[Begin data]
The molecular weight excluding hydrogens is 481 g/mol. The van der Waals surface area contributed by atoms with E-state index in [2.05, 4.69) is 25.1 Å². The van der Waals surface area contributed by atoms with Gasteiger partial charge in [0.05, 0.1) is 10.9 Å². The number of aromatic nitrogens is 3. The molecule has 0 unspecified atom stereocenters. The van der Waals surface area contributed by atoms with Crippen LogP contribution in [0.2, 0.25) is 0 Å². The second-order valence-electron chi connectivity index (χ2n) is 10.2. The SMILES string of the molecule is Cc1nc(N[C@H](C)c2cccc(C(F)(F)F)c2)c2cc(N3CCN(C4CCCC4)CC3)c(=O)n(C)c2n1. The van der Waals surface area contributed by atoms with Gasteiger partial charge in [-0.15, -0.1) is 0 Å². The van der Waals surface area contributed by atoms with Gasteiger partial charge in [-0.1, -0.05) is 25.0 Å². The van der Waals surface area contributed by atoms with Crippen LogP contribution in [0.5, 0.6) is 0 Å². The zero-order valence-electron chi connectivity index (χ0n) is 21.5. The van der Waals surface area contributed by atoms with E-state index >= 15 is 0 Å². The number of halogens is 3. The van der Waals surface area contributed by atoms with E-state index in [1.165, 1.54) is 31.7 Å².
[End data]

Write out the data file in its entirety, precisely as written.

The molecular weight excluding hydrogens is 481 g/mol. The van der Waals surface area contributed by atoms with E-state index in [2.05, 4.69) is 25.1 Å². The van der Waals surface area contributed by atoms with Gasteiger partial charge in [0.05, 0.1) is 10.9 Å². The number of aromatic nitrogens is 3. The molecule has 0 unspecified atom stereocenters. The van der Waals surface area contributed by atoms with Crippen LogP contribution in [0.2, 0.25) is 0 Å². The second-order valence-electron chi connectivity index (χ2n) is 10.2. The SMILES string of the molecule is Cc1nc(N[C@H](C)c2cccc(C(F)(F)F)c2)c2cc(N3CCN(C4CCCC4)CC3)c(=O)n(C)c2n1. The van der Waals surface area contributed by atoms with Gasteiger partial charge in [-0.15, -0.1) is 0 Å². The van der Waals surface area contributed by atoms with Gasteiger partial charge in [-0.1, -0.05) is 25.0 Å². The van der Waals surface area contributed by atoms with Crippen LogP contribution in [0.5, 0.6) is 0 Å². The zero-order valence-electron chi connectivity index (χ0n) is 21.5. The van der Waals surface area contributed by atoms with E-state index >= 15 is 0 Å². The number of halogens is 3. The van der Waals surface area contributed by atoms with E-state index in [1.165, 1.54) is 31.7 Å².